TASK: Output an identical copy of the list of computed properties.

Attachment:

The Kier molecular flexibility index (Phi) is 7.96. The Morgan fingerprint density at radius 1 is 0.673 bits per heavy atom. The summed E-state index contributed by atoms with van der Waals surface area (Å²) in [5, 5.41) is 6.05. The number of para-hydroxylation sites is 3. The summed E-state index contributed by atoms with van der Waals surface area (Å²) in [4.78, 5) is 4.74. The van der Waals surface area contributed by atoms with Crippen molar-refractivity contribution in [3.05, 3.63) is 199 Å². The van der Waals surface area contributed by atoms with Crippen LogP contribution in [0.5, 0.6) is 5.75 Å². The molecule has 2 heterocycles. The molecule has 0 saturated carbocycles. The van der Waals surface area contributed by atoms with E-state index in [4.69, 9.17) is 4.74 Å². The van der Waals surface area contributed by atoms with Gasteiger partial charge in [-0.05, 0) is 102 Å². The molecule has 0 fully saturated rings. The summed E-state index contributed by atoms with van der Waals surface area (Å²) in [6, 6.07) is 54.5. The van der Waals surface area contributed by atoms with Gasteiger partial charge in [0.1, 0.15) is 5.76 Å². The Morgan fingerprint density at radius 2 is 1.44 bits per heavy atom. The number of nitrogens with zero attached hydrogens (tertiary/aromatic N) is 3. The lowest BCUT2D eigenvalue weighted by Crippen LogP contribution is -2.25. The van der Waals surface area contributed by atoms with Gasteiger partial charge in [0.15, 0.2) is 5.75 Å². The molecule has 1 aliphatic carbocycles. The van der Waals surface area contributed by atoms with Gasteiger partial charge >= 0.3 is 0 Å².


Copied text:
The Kier molecular flexibility index (Phi) is 7.96. The Morgan fingerprint density at radius 1 is 0.673 bits per heavy atom. The summed E-state index contributed by atoms with van der Waals surface area (Å²) in [5, 5.41) is 6.05. The number of para-hydroxylation sites is 3. The summed E-state index contributed by atoms with van der Waals surface area (Å²) in [4.78, 5) is 4.74. The van der Waals surface area contributed by atoms with Crippen molar-refractivity contribution in [3.05, 3.63) is 199 Å². The van der Waals surface area contributed by atoms with Crippen LogP contribution in [0.5, 0.6) is 5.75 Å². The molecule has 2 heterocycles. The molecule has 0 saturated carbocycles. The van der Waals surface area contributed by atoms with E-state index in [4.69, 9.17) is 4.74 Å². The van der Waals surface area contributed by atoms with Gasteiger partial charge in [-0.05, 0) is 102 Å². The molecule has 0 fully saturated rings. The summed E-state index contributed by atoms with van der Waals surface area (Å²) in [6, 6.07) is 54.5. The van der Waals surface area contributed by atoms with Gasteiger partial charge in [0.1, 0.15) is 5.76 Å². The Morgan fingerprint density at radius 2 is 1.44 bits per heavy atom. The number of nitrogens with zero attached hydrogens (tertiary/aromatic N) is 3. The lowest BCUT2D eigenvalue weighted by Crippen LogP contribution is -2.25. The van der Waals surface area contributed by atoms with Gasteiger partial charge in [0.15, 0.2) is 5.75 Å². The molecule has 1 aliphatic carbocycles. The van der Waals surface area contributed by atoms with Gasteiger partial charge >= 0.3 is 0 Å².